Also in the speech, Clinton will urge once-warring Democrats to focus on the general election and defeating presumptive Republican presidential nominee John McCain.

Once favoured, defiant to the last vote

The announcement capped the long and turbulent campaign of Clinton, who entered the race 17 months ago heavily favoured in a crowded Democratic field, with a fundraising machine and battle-hardened, loyal campaign team already assembled.

But the message of change from the lesser-known, yet charismatic Obama appeared to spark a chord with Democratic voters, generating a surge in Democratic membership and a leadoff victory in the Iowa caucuses in January.

Written off ahead of New Hampshire's primary, Clinton surprised many by winning the state, with observers crediting a rare display of emotion as resonating with the state's voters.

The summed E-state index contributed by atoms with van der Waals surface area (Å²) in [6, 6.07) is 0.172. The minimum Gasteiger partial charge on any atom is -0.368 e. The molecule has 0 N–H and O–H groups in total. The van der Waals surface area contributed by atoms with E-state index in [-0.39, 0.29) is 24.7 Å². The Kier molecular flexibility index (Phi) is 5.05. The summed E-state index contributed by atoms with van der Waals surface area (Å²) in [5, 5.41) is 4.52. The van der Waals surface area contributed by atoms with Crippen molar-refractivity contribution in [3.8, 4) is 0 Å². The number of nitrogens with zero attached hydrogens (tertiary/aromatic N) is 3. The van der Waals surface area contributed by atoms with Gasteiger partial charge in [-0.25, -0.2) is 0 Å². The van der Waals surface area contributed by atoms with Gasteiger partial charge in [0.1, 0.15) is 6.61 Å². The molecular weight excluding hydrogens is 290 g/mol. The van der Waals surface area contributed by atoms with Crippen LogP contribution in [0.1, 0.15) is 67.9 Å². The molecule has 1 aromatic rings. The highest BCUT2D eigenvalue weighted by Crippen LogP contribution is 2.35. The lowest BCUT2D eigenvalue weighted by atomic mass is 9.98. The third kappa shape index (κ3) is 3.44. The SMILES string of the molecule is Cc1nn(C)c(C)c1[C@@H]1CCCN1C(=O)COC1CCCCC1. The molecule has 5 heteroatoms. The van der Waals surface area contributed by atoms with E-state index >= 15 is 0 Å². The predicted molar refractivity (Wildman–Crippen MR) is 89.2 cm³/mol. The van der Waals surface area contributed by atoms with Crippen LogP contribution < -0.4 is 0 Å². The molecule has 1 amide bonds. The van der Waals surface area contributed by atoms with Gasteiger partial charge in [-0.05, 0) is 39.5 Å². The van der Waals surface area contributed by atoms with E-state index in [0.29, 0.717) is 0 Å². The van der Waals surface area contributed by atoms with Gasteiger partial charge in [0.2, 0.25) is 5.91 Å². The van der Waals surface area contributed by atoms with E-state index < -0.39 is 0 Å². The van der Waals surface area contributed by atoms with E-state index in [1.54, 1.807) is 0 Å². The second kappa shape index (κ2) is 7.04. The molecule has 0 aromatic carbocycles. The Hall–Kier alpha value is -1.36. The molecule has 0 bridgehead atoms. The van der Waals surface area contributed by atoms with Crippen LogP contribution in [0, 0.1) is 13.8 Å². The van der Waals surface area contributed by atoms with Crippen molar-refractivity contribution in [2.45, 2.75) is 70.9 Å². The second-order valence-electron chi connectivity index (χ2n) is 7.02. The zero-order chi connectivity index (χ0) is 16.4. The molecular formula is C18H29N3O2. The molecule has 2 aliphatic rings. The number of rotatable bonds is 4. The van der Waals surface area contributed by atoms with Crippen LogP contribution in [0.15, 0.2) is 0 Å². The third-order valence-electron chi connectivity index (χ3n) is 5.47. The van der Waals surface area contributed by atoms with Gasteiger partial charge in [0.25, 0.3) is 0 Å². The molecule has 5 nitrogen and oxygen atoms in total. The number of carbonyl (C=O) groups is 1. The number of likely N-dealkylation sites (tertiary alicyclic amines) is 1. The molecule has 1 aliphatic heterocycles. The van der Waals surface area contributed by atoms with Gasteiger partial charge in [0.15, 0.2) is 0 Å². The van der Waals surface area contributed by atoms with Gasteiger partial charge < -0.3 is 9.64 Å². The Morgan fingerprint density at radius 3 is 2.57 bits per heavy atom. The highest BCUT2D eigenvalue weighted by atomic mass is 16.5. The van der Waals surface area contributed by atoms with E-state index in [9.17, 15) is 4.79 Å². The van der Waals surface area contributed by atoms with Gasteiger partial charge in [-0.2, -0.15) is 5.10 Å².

Then came South Carolina and perhaps the greatest blunder committed by her most vocal supporter and husband, former president Bill Clinton, who sparked controversy by invoking Jesse Jackson's primary victories in the state in previous Democratic nomination races. 

Many African-American supporters who had supported Bill Clinton in his successful presidential runs were outraged, believing he was suggesting Obama's victory in the state was merely because of his race, a charge the former president furiously denied.

Then, after a roughly even finish on Super Tuesday Feb. 5, Hillary Clinton suffered a string of unanswered losses that, almost before she noticed, put Obama so far ahead in the delegate hunt that all the big-state victories she piled up couldn't close the delegate gap.